I can stretch the bird into multiple meals (the bird pictured was enough for 20 individual meals, plus soups, croquettes, etc).

** For more information about Activa/Transglutaminase follow the link. For your reference, Activa is used in restaurants all over the world so that the cuts of meat your enjoy are a uniform size and appearance. In the Molecular movement Activa is used to push the boundaries in food presentation.

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10 Comments on “One turkey many ways, debone your turkey for steak and . . .

  1. Pingback: Play with your food! Poultry, oven roasted. | Made by you and I

  2. Pingback: Play with your food! Quenelles with no cream in beef and mushroom soup. | Made by you and I

  3. TURKEY. MY LOVE. Why is everyone so biased against it here? Everyone claims it’s tasteless. I love turkey. 😦

    I’m really intrigued by the trussed turkey steaks, that looks like an awesome idea. I’ll admit I’ve never done any carving on a turkey myself, but I’d be willing to try! I hate when my dad turns small amounts of leftovers into like ten gallons of turkey soup though — he never eats it, and we hate it. Whyyy. This is much more sensible.

    Also — Jacques Pepin is the best on PBS. His shows are on all the time here on our PBS channels, so yay for that! Jacque and Julia together are even better. ;D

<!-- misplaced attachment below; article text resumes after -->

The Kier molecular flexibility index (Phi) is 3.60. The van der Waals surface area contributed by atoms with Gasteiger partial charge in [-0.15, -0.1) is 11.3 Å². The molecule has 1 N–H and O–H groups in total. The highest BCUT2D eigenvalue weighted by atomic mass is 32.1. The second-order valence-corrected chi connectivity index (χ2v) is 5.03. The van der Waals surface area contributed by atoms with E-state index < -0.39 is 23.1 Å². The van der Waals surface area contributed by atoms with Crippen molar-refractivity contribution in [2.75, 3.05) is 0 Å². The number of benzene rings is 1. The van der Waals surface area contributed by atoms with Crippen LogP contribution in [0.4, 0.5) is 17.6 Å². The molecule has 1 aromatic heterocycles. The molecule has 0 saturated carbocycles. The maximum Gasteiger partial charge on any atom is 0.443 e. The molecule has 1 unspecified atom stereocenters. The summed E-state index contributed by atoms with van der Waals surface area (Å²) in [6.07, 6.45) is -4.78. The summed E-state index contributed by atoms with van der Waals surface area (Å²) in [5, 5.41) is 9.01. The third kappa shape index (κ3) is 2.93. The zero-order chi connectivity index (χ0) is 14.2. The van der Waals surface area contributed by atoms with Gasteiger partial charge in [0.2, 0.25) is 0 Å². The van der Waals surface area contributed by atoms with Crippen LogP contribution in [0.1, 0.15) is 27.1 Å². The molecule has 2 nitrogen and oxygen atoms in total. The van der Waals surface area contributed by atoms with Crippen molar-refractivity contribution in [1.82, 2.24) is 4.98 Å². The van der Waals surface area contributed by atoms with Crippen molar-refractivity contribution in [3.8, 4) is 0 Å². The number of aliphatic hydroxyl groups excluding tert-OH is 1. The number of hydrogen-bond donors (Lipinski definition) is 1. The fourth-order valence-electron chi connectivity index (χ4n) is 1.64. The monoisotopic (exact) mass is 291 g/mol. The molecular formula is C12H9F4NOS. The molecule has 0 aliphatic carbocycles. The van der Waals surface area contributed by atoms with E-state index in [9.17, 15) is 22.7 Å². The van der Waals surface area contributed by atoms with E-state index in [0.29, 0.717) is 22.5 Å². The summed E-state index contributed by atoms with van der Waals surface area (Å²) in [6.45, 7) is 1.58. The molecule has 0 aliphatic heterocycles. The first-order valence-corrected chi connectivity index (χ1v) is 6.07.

Like

    • Right! Jacque and Julia have a palpable chemistry.

      Did you ever watch her two series Baking/Cooking with Master Chefs? I love Julia Child. And Jacques Pepin explains things succinctly so that even my kids can follow.

      And your so right about Turkey. I’l tell you al little secret, if you contact Ajinomoto in your country and request a sample of Activa, they’ll send it for free. shhhhhh The steaks are really worth the little effort.

      Like

  4. Really interesting, but a post on how to de-bone a bird for beginners would be handy! How about it?

    Like

    • Thanks for the suggestion. I thought about it, but Jacque Pepin has already done the job for us. Did you check out the link to his video?

      I think my next food post is going to be apple quince pie. Speaking of which, I’m going to go cut off a slice. 🙂

      Like

  5. I really like the idea of the turkey steaks, and great link to the Jacques Pepin video; I absolutely love him. I agree that turkey is an underrated food, most people in the U.S. only interact with as a cold cut, unless it is Thanksgiving or Christmas.

    Like

    • Have you ever tried it Peruvian style? Or with Mole? It’s lovely and so different to what people expect that it might as well be a new meat.

      Thanks for commenting.

      Like

      • I don’t think I’ve ever had Peruvian style anything, I’ll have to look into that, I’m always up for learning new cuisines.

        Like

      • OMG, you’ve got to investigate South American cuisine.
        My impression, way back when, was any food south of San Diego was Mexican food. It’s so not.
        Think of it as cheep(er) travel. 🙂

        Like